STEAM – ENGINE REVERSING – GEAR

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OF NEWARK, NEW JERSEY

Specification forming part of Letters Patent No. 223,632, dated
January 20, 1880. Application filed May 28, 1879

TO ALL WHOM IT MAY CONCERN:

Be it known that I, William Baxter, of the city of Newark, in
‘the county of Essex and State of New Jersey, have invented a
new and useful Improvement in Steam Engine Reversing-Gears, which
improvement is fully described in the following specification.

My invention relates to an improvement in steam engine reversing
gears and cut offs for reciprocating engines; and it consists in a
novel mode of securing a shifting eccentric upon the crank shaft of
the engine, and in a peculiar device for shifting the eccentric
while the engine is in motion, to reverse the motion of the engine
or alter the center of cutting off, and in setting the center of
the eccentric in a special relation to the shaft and the engine
crank.

Figure 1 of the drawings is a side view of a crank shaft
provided with my improved eccentric. Fig. 2 is a plan of the shaft
with the traveler and clutch ring. Fig. 3 is an end view of the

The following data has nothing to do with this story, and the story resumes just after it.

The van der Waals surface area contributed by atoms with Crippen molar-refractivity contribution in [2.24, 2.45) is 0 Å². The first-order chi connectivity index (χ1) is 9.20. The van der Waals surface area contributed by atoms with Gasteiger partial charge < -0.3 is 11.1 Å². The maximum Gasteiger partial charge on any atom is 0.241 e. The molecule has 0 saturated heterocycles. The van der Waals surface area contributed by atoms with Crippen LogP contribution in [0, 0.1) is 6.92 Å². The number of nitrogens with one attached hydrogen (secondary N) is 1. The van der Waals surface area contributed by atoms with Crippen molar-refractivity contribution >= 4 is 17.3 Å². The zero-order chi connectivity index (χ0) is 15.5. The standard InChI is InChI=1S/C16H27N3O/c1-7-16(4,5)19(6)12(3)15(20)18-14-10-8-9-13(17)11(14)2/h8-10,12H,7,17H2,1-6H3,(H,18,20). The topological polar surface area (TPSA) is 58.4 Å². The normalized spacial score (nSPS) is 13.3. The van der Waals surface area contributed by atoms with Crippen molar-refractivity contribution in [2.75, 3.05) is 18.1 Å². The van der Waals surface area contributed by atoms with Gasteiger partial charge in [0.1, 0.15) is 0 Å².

crank shaft, showing the traveler fitted thereon and the eccentric
in its central position. Fig. 4 is a similar view, showing the
eccentric at one extreme position; and Fig. 5 is a detached view of
collar c.

W. BAXTER.

Steam-Engine Reversing-Gear.

No. 223,632., Patented Jan. 20, 1880.

The eccentric a is mounted upon the shaft between two collars or
flanges, b c, the collar b being secured to the shaft and provided
on the side toward the eccentric with V shaped ribs f, which fit
into corresponding grooves g in the slide of the eccentric, while
the collar c is held firmly beside the eccentric by a clamp screw
or screws tapped through the collar and pressed against the crank
shaft e.

Other set screws, d’, with tapering points i, are fitted
into the collar c, and are applied to tapering holes in the shaft
in such a manner as to draw the collar toward the eccentric at
pleasure, to compensate for wear upon the ribs f.

The eccentric has a slot h, formed in it, through Which the
shaft e is passed, and the slot being parallel with the ribs f, the
eccentric is easily moved across the shaft between the collars b c.
The crank shaft is both enlarged and flatten, ed where it passes
through the slot h, and formed with a groove or seat, m, to receive
a key of peculiar construction, which will be hereinafter
described. The slot h is arranged at ring-ht angles to the
direction of the driving crank j, and being formed of sufficient
length, the eccentric can be moved far enough from its central
position to move the engine valve its full stroke for the backward
or forward motion.

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